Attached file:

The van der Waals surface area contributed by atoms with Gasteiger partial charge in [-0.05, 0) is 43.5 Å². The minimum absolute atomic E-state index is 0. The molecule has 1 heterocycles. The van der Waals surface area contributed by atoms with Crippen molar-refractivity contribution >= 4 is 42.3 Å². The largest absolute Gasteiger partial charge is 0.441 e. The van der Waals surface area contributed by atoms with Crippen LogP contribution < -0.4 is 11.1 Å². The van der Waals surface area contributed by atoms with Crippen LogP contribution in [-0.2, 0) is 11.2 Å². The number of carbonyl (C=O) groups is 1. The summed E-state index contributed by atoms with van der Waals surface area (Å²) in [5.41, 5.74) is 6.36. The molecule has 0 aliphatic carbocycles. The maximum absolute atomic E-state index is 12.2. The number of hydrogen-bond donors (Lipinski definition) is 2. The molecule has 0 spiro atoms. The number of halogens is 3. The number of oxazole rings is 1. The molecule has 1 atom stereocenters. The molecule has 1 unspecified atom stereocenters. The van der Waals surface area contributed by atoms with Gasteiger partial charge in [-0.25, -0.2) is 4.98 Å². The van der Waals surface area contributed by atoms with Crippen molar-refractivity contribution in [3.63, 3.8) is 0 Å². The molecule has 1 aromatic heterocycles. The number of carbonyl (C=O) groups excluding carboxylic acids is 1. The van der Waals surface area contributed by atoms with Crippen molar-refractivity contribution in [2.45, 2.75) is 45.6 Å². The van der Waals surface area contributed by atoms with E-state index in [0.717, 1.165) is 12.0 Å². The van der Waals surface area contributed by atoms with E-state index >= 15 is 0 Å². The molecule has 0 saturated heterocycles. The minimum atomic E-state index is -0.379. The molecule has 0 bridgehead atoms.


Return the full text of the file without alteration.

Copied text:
The van der Waals surface area contributed by atoms with Gasteiger partial charge in [-0.05, 0) is 43.5 Å². The minimum absolute atomic E-state index is 0. The molecule has 1 heterocycles. The van der Waals surface area contributed by atoms with Crippen molar-refractivity contribution >= 4 is 42.3 Å². The largest absolute Gasteiger partial charge is 0.441 e. The van der Waals surface area contributed by atoms with Crippen LogP contribution < -0.4 is 11.1 Å². The van der Waals surface area contributed by atoms with Crippen LogP contribution in [-0.2, 0) is 11.2 Å². The number of carbonyl (C=O) groups is 1. The summed E-state index contributed by atoms with van der Waals surface area (Å²) in [5.41, 5.74) is 6.36. The molecule has 0 aliphatic carbocycles. The maximum absolute atomic E-state index is 12.2. The number of hydrogen-bond donors (Lipinski definition) is 2. The molecule has 0 spiro atoms. The number of halogens is 3. The number of oxazole rings is 1. The molecule has 1 atom stereocenters. The molecule has 1 unspecified atom stereocenters. The van der Waals surface area contributed by atoms with Gasteiger partial charge in [-0.25, -0.2) is 4.98 Å². The van der Waals surface area contributed by atoms with Crippen molar-refractivity contribution in [3.63, 3.8) is 0 Å². The molecule has 1 aromatic heterocycles. The number of carbonyl (C=O) groups excluding carboxylic acids is 1. The van der Waals surface area contributed by atoms with Crippen molar-refractivity contribution in [2.45, 2.75) is 45.6 Å². The van der Waals surface area contributed by atoms with E-state index in [0.717, 1.165) is 12.0 Å². The van der Waals surface area contributed by atoms with E-state index >= 15 is 0 Å². The molecule has 0 saturated heterocycles. The minimum atomic E-state index is -0.379. The molecule has 0 bridgehead atoms.